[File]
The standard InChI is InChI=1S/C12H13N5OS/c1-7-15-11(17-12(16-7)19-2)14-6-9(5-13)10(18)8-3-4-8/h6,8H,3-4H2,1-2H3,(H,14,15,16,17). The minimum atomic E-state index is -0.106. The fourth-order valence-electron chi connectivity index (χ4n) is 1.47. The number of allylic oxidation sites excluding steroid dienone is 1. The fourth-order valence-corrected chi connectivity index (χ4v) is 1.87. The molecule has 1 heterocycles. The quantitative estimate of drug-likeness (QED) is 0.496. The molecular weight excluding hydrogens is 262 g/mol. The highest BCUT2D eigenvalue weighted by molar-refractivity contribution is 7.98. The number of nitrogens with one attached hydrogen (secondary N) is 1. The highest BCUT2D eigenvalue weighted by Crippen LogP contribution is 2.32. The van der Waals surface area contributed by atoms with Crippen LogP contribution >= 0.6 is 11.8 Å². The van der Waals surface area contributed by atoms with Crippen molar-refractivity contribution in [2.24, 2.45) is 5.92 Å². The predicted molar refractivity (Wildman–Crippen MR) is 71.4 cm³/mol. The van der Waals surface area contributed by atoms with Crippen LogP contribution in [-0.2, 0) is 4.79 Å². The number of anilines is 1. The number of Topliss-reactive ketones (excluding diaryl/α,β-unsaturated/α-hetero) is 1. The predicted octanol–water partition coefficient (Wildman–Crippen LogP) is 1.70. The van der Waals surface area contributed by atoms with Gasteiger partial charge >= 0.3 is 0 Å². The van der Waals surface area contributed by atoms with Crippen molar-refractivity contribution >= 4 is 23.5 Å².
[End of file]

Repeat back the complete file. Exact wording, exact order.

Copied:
The standard InChI is InChI=1S/C12H13N5OS/c1-7-15-11(17-12(16-7)19-2)14-6-9(5-13)10(18)8-3-4-8/h6,8H,3-4H2,1-2H3,(H,14,15,16,17). The minimum atomic E-state index is -0.106. The fourth-order valence-electron chi connectivity index (χ4n) is 1.47. The number of allylic oxidation sites excluding steroid dienone is 1. The fourth-order valence-corrected chi connectivity index (χ4v) is 1.87. The molecule has 1 heterocycles. The quantitative estimate of drug-likeness (QED) is 0.496. The molecular weight excluding hydrogens is 262 g/mol. The highest BCUT2D eigenvalue weighted by molar-refractivity contribution is 7.98. The number of nitrogens with one attached hydrogen (secondary N) is 1. The highest BCUT2D eigenvalue weighted by Crippen LogP contribution is 2.32. The van der Waals surface area contributed by atoms with Crippen LogP contribution >= 0.6 is 11.8 Å². The van der Waals surface area contributed by atoms with Crippen molar-refractivity contribution in [2.24, 2.45) is 5.92 Å². The predicted molar refractivity (Wildman–Crippen MR) is 71.4 cm³/mol. The van der Waals surface area contributed by atoms with Crippen LogP contribution in [-0.2, 0) is 4.79 Å². The number of anilines is 1. The number of Topliss-reactive ketones (excluding diaryl/α,β-unsaturated/α-hetero) is 1. The predicted octanol–water partition coefficient (Wildman–Crippen LogP) is 1.70. The van der Waals surface area contributed by atoms with Gasteiger partial charge >= 0.3 is 0 Å². The van der Waals surface area contributed by atoms with Crippen molar-refractivity contribution >= 4 is 23.5 Å².